Isolation of endophytic diazotrophic bacteria from wetland rice uri icon

abstract

  • Endophytic nitrogen-fixing bacteria are believed to contribute substantial amounts of N to certain gramineous crops. We have been interested to find (a) a diazotroph(s) in rice which can aggressively and stably persist and fix nitrogen in interior tissues and (b) unique rice-diazotrophic endophyte combinations. To achieve these objectives, it has been essential to find an efficient method to surface sterilize rice tissues. The method described here consists of exposing tissues to 1% Chloramine T for 15 min followed by shaking with glass beads. It has proven very efficient since (a) surface bacterial populations on the root and culm were found to be reduced by more than 90%, (b) the number of the internal colonizers was found to be significantly higher than the number of surface bacteria, and (c) colonization of root but not subepidermal tissue by gusA-marked Herbaspirillum seropedicae Z67 bacteria was found to be virtually eliminated. Nitrogen-fixing putative endophytic populations (MPN g dry wt(-1)) in the root (7.94 x 10(7)) and culm (2.57 x 10(6)) on field-grown IR72 plants grown in the absence of N fertilizer was found to be significantly higher near heading stage. The corresponding total putative endophyte populations in the tissues of 25 highly diverse genotypes of rice and their relatives was found to range from 10(5)-10(8) and 10(4)-10(9), in the roots and culms, respectively. Generally, the resident bacteria were found to be non-diazotrophic, although in isolated cases diazotrophs were found, for example in the roots and culm of IR72 rice plants, or the culm of Zizaniopsis villanensis plants. The size of populations of diazotrophic bacteria in different rice genotypes was found to be 10(3)-10(7) for the roots and 10(4)-10(6) for the culms, respectively. The rice genera-related plants Potamophila pariffora and Rhynchoryza subulata showed the highest levels.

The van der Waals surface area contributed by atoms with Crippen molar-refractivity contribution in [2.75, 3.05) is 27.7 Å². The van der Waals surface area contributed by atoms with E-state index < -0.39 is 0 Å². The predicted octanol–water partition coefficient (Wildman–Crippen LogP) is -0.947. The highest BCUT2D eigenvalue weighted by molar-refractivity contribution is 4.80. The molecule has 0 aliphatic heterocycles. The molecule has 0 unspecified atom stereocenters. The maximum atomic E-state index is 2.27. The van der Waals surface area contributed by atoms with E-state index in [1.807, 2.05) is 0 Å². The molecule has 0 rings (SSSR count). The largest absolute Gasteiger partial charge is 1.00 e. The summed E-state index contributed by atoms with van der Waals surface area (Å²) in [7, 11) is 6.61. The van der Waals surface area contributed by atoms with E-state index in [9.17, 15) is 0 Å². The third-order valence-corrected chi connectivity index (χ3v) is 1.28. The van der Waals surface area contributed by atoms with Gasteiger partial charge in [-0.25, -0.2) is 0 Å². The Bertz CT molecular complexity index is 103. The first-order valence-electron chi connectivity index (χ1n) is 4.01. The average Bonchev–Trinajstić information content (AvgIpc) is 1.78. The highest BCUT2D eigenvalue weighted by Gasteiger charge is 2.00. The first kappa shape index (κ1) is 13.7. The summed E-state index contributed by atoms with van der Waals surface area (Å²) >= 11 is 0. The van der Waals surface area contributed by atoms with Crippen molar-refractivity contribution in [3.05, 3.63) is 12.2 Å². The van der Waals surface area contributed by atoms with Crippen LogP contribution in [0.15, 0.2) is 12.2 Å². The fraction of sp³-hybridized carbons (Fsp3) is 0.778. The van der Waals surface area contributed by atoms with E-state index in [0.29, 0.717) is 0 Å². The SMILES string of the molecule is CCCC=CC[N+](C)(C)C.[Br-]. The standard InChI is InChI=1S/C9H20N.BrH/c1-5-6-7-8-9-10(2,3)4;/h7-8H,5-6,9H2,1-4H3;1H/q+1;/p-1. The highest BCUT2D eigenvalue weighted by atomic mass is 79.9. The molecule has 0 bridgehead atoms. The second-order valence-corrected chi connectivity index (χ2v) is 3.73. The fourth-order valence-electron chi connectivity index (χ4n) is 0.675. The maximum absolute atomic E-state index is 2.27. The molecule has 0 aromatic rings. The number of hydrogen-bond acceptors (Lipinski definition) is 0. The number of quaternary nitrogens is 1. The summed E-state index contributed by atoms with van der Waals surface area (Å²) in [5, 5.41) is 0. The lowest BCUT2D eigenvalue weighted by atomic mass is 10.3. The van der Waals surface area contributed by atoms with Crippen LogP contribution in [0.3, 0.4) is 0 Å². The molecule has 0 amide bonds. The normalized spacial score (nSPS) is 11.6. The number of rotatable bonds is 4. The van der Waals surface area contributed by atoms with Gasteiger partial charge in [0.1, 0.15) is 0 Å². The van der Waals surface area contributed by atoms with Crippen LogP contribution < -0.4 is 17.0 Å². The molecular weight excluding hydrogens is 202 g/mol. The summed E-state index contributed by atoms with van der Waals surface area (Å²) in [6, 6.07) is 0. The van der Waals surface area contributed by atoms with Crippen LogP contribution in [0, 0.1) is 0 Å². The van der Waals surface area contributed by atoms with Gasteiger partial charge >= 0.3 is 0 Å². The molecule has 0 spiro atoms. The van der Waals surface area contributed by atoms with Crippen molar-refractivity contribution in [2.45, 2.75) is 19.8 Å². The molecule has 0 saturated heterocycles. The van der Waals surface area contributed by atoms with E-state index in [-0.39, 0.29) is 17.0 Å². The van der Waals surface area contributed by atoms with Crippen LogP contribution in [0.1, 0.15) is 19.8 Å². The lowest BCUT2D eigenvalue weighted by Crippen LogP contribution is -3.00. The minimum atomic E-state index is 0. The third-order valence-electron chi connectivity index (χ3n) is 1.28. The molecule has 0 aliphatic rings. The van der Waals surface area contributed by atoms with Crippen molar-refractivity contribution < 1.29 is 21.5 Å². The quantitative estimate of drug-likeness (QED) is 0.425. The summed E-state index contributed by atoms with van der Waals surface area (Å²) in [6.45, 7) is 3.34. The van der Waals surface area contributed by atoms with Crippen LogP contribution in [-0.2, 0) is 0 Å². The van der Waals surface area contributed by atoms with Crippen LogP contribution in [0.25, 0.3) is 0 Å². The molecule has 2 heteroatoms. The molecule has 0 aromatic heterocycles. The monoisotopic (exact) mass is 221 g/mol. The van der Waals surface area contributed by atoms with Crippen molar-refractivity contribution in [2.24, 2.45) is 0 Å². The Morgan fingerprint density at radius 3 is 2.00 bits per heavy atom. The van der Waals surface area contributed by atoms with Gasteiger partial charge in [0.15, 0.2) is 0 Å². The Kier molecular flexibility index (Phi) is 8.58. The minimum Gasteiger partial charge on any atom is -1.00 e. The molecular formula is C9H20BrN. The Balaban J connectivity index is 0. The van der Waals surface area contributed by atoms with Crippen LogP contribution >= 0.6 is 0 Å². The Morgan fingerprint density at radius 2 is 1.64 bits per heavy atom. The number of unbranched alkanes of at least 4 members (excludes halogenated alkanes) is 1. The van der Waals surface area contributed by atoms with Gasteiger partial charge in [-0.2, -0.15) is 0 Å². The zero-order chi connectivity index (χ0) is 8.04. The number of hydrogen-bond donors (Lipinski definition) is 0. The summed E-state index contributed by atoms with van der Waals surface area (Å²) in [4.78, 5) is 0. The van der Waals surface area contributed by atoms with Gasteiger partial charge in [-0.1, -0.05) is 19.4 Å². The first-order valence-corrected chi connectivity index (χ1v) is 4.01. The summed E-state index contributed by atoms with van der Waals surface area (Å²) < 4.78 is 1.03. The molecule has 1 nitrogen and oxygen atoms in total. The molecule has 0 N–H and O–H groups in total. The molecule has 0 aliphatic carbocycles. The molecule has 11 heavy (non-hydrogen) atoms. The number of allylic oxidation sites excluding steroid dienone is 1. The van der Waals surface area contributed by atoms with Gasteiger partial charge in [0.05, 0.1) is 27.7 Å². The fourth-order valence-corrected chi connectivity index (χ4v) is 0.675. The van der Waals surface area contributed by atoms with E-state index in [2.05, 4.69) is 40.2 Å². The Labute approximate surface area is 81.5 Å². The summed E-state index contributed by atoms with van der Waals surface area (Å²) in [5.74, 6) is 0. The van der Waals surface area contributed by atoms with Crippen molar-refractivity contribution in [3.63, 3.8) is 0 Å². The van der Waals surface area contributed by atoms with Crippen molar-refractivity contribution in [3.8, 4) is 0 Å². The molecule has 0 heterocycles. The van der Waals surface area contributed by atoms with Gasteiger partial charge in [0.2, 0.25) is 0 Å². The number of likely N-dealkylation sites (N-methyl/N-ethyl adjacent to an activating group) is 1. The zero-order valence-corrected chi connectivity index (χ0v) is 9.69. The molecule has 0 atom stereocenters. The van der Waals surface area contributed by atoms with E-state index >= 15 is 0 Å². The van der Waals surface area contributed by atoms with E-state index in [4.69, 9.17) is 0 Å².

publication date

  • 1997
  • 1997